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A boy wrapped in a brilliant blue turban, a child clowning as she rides on a burro’s back, a woman in silhouette drinking from an earthen bowl: Ariane Kirtley ’01, ’04MPH, the daughter of two National Geographic photographers, has her own arresting portfolio of images taken far from home. For the past two years, she has focused her intense photographic vision primarily on the people of Azawak, an arid province of Niger. But for Kirtley, the photos are less about art than they are a means to an end: she wants to see to it that the people in those photos can get the water they desperately need.
Last fall, Kirtley started the Amman Imman project, to finance the digging of water wells in the mostly nomadic Tuareg communities of Azawak—the poorest region of the poorest country in the world. (The project is named for a local saying: “Amman imman, ar issudarr” or “Water is life, milk is hope.”) To help raise awareness and funds, she exhibited her photos at the New Haven Free Public Library in June.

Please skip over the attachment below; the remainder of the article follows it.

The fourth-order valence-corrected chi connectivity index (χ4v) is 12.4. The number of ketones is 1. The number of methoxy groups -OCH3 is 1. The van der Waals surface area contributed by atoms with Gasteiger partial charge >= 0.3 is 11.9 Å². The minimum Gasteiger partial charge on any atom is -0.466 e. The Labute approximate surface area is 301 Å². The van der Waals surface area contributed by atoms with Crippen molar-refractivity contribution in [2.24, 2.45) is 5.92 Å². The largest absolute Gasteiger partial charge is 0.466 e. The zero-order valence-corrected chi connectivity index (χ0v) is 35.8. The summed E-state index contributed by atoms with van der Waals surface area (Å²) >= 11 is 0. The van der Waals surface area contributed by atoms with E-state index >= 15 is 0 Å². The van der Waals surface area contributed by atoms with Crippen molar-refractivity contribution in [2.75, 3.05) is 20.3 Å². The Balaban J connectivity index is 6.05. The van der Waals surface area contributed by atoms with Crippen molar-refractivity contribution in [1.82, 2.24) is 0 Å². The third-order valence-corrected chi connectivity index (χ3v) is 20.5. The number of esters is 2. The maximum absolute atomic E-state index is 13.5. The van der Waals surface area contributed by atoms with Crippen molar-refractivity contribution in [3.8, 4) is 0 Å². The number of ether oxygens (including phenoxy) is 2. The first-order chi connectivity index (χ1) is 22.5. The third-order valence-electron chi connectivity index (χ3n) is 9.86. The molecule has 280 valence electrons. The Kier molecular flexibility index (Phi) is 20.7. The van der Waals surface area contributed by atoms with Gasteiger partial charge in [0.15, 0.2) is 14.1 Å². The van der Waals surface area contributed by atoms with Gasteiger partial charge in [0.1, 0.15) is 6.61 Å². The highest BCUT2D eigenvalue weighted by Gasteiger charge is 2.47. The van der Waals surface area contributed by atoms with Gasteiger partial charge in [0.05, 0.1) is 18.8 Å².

“These were people who, no matter how little they had, constantly showered me with kindness. They would kill their last goat for me, or give me their last glass of drinking water,” says Kirtley, a bright-eyed woman whose own rail-thin body shows the ravages of dysentery, parasites, and other illnesses borne of Niger’s unclean water. “Our success is based on achievement; theirs is based on interpersonal relationships.”
Kirtley, whose American parents first took her to Niger when she was six months old, returned two years ago after finishing graduate work at Yale’s School of Public Health. She had won a Fulbright scholarship to study health behavior and practices among a number of different ethnic groups. When her research assistant, a native of Azawak, told her about the situation in his home province, she decided to go see for herself. She went despite warnings from Niger’s government that the area is full of crime, something she found to be completely untrue. (She believes the government spreads the story to justify its inaction in the region.)